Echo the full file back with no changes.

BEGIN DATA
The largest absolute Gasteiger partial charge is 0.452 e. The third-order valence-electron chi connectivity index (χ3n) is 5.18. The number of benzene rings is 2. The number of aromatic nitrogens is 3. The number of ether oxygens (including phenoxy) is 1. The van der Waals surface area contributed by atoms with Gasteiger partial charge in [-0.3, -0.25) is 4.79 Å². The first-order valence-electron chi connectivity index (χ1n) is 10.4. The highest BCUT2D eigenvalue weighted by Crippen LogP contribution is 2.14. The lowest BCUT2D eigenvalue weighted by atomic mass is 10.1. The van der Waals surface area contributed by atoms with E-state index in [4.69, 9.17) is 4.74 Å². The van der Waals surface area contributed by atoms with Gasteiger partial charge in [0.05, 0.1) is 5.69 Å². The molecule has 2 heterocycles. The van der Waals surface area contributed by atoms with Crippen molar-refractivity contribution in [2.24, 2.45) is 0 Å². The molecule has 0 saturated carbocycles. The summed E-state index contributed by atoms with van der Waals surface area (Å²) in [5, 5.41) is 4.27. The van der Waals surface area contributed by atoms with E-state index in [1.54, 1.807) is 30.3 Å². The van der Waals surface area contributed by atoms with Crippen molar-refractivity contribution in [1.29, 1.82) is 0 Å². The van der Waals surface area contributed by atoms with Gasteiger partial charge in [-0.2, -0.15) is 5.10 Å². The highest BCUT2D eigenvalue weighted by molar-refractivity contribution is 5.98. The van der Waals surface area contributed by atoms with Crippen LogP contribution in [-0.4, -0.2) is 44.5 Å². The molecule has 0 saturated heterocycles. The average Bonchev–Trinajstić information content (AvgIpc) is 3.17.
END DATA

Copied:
The largest absolute Gasteiger partial charge is 0.452 e. The third-order valence-electron chi connectivity index (χ3n) is 5.18. The number of benzene rings is 2. The number of aromatic nitrogens is 3. The number of ether oxygens (including phenoxy) is 1. The van der Waals surface area contributed by atoms with Gasteiger partial charge in [-0.3, -0.25) is 4.79 Å². The first-order valence-electron chi connectivity index (χ1n) is 10.4. The highest BCUT2D eigenvalue weighted by Crippen LogP contribution is 2.14. The lowest BCUT2D eigenvalue weighted by atomic mass is 10.1. The van der Waals surface area contributed by atoms with E-state index in [4.69, 9.17) is 4.74 Å². The van der Waals surface area contributed by atoms with Gasteiger partial charge in [0.05, 0.1) is 5.69 Å². The molecule has 2 heterocycles. The van der Waals surface area contributed by atoms with Crippen molar-refractivity contribution in [2.24, 2.45) is 0 Å². The molecule has 0 saturated carbocycles. The summed E-state index contributed by atoms with van der Waals surface area (Å²) in [5, 5.41) is 4.27. The van der Waals surface area contributed by atoms with E-state index in [1.54, 1.807) is 30.3 Å². The van der Waals surface area contributed by atoms with Crippen molar-refractivity contribution in [1.29, 1.82) is 0 Å². The van der Waals surface area contributed by atoms with Gasteiger partial charge in [-0.2, -0.15) is 5.10 Å². The highest BCUT2D eigenvalue weighted by molar-refractivity contribution is 5.98. The van der Waals surface area contributed by atoms with Crippen LogP contribution in [-0.4, -0.2) is 44.5 Å². The molecule has 0 saturated heterocycles. The average Bonchev–Trinajstić information content (AvgIpc) is 3.17.